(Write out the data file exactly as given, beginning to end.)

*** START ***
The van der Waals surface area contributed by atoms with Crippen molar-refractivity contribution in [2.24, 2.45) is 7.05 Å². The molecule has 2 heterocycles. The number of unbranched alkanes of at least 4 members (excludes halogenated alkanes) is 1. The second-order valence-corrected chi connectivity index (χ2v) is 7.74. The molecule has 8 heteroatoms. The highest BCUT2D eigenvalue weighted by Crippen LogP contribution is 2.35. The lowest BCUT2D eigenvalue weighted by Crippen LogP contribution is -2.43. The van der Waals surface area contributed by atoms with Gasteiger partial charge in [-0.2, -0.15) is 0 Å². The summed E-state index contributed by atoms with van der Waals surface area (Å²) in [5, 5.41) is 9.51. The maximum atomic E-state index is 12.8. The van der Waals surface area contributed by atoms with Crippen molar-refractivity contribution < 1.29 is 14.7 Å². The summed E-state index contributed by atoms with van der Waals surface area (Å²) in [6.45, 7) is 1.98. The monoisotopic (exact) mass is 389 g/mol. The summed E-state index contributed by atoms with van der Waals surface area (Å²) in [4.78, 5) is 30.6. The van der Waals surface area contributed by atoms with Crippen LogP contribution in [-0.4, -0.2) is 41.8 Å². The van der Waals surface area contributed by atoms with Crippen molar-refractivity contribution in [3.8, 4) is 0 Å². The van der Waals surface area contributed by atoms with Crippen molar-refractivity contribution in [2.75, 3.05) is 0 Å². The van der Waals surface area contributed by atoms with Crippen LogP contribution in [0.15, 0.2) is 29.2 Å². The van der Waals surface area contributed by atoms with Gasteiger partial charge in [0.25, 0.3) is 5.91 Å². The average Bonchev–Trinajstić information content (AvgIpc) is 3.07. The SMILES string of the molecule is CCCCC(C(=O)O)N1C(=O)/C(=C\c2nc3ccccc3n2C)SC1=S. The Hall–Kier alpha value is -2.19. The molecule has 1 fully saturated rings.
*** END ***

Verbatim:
The van der Waals surface area contributed by atoms with Crippen molar-refractivity contribution in [2.24, 2.45) is 7.05 Å². The molecule has 2 heterocycles. The number of unbranched alkanes of at least 4 members (excludes halogenated alkanes) is 1. The second-order valence-corrected chi connectivity index (χ2v) is 7.74. The molecule has 8 heteroatoms. The highest BCUT2D eigenvalue weighted by Crippen LogP contribution is 2.35. The lowest BCUT2D eigenvalue weighted by Crippen LogP contribution is -2.43. The van der Waals surface area contributed by atoms with Gasteiger partial charge in [-0.2, -0.15) is 0 Å². The summed E-state index contributed by atoms with van der Waals surface area (Å²) in [5, 5.41) is 9.51. The maximum atomic E-state index is 12.8. The van der Waals surface area contributed by atoms with Crippen molar-refractivity contribution < 1.29 is 14.7 Å². The summed E-state index contributed by atoms with van der Waals surface area (Å²) in [6.45, 7) is 1.98. The monoisotopic (exact) mass is 389 g/mol. The summed E-state index contributed by atoms with van der Waals surface area (Å²) in [4.78, 5) is 30.6. The van der Waals surface area contributed by atoms with Crippen LogP contribution in [-0.4, -0.2) is 41.8 Å². The van der Waals surface area contributed by atoms with Crippen molar-refractivity contribution in [3.8, 4) is 0 Å². The van der Waals surface area contributed by atoms with Crippen molar-refractivity contribution in [2.75, 3.05) is 0 Å². The van der Waals surface area contributed by atoms with Crippen LogP contribution in [0.15, 0.2) is 29.2 Å². The van der Waals surface area contributed by atoms with Gasteiger partial charge in [0.25, 0.3) is 5.91 Å². The average Bonchev–Trinajstić information content (AvgIpc) is 3.07. The SMILES string of the molecule is CCCCC(C(=O)O)N1C(=O)/C(=C\c2nc3ccccc3n2C)SC1=S. The Hall–Kier alpha value is -2.19. The molecule has 1 fully saturated rings.